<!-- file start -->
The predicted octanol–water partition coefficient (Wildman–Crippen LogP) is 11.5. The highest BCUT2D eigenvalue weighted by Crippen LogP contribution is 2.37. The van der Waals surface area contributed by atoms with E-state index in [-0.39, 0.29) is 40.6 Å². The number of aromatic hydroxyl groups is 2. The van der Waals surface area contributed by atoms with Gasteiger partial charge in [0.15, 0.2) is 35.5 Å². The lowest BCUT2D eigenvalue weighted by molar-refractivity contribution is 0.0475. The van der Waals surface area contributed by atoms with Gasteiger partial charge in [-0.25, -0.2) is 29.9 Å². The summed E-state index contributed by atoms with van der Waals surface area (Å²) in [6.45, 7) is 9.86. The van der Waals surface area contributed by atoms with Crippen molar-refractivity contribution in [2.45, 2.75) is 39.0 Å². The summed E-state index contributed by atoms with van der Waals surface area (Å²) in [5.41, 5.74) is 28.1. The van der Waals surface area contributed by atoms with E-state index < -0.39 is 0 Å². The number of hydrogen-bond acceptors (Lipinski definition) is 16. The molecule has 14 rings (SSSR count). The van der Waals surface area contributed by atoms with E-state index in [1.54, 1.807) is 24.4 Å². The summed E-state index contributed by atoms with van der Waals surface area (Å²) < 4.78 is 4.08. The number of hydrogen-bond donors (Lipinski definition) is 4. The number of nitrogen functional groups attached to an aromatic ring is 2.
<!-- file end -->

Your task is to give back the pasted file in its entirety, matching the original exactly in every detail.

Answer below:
The predicted octanol–water partition coefficient (Wildman–Crippen LogP) is 11.5. The highest BCUT2D eigenvalue weighted by Crippen LogP contribution is 2.37. The van der Waals surface area contributed by atoms with E-state index in [-0.39, 0.29) is 40.6 Å². The number of aromatic hydroxyl groups is 2. The van der Waals surface area contributed by atoms with Gasteiger partial charge in [0.15, 0.2) is 35.5 Å². The lowest BCUT2D eigenvalue weighted by molar-refractivity contribution is 0.0475. The van der Waals surface area contributed by atoms with Gasteiger partial charge in [-0.25, -0.2) is 29.9 Å². The summed E-state index contributed by atoms with van der Waals surface area (Å²) in [6.45, 7) is 9.86. The van der Waals surface area contributed by atoms with Crippen molar-refractivity contribution in [2.45, 2.75) is 39.0 Å². The summed E-state index contributed by atoms with van der Waals surface area (Å²) in [5.41, 5.74) is 28.1. The van der Waals surface area contributed by atoms with E-state index < -0.39 is 0 Å². The number of hydrogen-bond acceptors (Lipinski definition) is 16. The molecule has 14 rings (SSSR count). The van der Waals surface area contributed by atoms with E-state index in [1.54, 1.807) is 24.4 Å². The summed E-state index contributed by atoms with van der Waals surface area (Å²) < 4.78 is 4.08. The number of hydrogen-bond donors (Lipinski definition) is 4. The number of nitrogen functional groups attached to an aromatic ring is 2.